From Manuscript to Print: the Evolution of the Medieval Book

Gutenberg’s Bible
horizontal rule
This leaf, from the famous edition of the Latin Vulgate known as the Gutenberg Bible, displays the first printer’s attempt to reproduce the look of the medieval manuscript. The type is based on the Gothic minuscule of the High Middle Ages and preserves the scribal abbreviations found in manuscript books. An important difference, however, is that the impressions are made on paper rather than parchment. This alternative writing surface had been making headway for some time in Europe, but only with the advent of the printing press did paper become the dominant writing surface.

horizontal rule
Vulgate Bible. Printed by Johan Gutenberg. Germany, 1450–1455.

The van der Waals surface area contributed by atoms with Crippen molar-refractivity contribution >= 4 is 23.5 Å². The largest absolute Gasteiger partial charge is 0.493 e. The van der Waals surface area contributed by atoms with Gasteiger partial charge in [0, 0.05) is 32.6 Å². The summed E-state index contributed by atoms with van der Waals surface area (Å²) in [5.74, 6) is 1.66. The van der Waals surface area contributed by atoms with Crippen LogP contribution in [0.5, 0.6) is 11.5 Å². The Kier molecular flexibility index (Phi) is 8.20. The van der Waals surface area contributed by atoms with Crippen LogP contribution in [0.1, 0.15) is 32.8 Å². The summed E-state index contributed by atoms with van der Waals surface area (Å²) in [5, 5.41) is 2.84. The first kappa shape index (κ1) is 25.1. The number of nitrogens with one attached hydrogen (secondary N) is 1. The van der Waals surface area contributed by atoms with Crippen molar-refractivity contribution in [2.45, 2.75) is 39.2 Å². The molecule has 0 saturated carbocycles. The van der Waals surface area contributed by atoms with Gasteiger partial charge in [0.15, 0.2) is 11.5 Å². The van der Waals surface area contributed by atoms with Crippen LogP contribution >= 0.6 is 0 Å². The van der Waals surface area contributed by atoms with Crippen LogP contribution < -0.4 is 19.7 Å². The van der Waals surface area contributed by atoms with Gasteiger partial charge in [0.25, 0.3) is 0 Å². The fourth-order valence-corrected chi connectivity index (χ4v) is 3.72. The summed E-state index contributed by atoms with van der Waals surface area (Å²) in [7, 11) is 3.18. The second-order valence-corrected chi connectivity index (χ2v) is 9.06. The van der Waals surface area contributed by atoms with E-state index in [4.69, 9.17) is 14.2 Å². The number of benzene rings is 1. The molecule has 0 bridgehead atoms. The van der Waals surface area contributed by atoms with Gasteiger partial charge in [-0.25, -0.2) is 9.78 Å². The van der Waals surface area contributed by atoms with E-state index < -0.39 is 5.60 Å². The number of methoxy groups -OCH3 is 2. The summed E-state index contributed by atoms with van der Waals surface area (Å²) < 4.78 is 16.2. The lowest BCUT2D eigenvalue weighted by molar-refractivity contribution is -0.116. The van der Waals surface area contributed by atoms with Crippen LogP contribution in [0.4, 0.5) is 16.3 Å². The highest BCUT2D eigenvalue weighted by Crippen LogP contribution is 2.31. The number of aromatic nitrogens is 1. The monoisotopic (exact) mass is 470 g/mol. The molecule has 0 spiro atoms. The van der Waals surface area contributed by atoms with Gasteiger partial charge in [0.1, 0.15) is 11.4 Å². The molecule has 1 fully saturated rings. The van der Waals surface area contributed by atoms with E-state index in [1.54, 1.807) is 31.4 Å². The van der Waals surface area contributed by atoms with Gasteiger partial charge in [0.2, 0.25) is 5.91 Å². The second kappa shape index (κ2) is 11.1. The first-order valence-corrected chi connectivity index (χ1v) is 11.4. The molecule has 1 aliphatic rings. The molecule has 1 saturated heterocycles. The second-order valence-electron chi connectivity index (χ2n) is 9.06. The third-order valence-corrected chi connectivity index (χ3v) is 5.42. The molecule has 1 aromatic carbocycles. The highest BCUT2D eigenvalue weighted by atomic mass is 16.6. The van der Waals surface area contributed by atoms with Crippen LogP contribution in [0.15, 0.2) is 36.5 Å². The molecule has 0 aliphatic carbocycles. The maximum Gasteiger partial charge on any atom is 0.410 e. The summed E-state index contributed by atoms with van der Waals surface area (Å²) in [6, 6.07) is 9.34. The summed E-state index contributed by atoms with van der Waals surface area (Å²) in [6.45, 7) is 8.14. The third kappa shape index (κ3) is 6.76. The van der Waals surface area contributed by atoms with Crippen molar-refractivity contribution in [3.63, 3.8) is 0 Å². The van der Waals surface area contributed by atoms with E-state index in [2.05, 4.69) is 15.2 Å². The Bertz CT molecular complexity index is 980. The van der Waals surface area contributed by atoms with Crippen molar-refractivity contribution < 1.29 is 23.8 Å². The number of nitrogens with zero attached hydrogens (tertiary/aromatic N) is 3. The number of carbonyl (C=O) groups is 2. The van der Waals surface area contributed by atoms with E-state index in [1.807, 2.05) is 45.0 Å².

horizontal rule

view image 1
view image 2

continue tour

the Sacred Word
Private Prayer
Leather and Chains
Medieval Music
How the Classics Survived
Manuscripts in the Age of Print
Evolution of the Book
Appetite for Destruction
Manuscript Facsimiles
Cornell's Medieval Books
Cornell University Division of Rare and Manuscript Collections Cornell University Library

Copyright 2002 Division of Rare & Manuscript Collections
2B Carl A. Kroch Library, Cornell University, Ithaca, NY, 14853
Phone Number: (607) 255-3530. Fax Number: (607) 255-9524

For reference questions, send mail to:
If you have questions or comments about the site, send mail to: webmaster.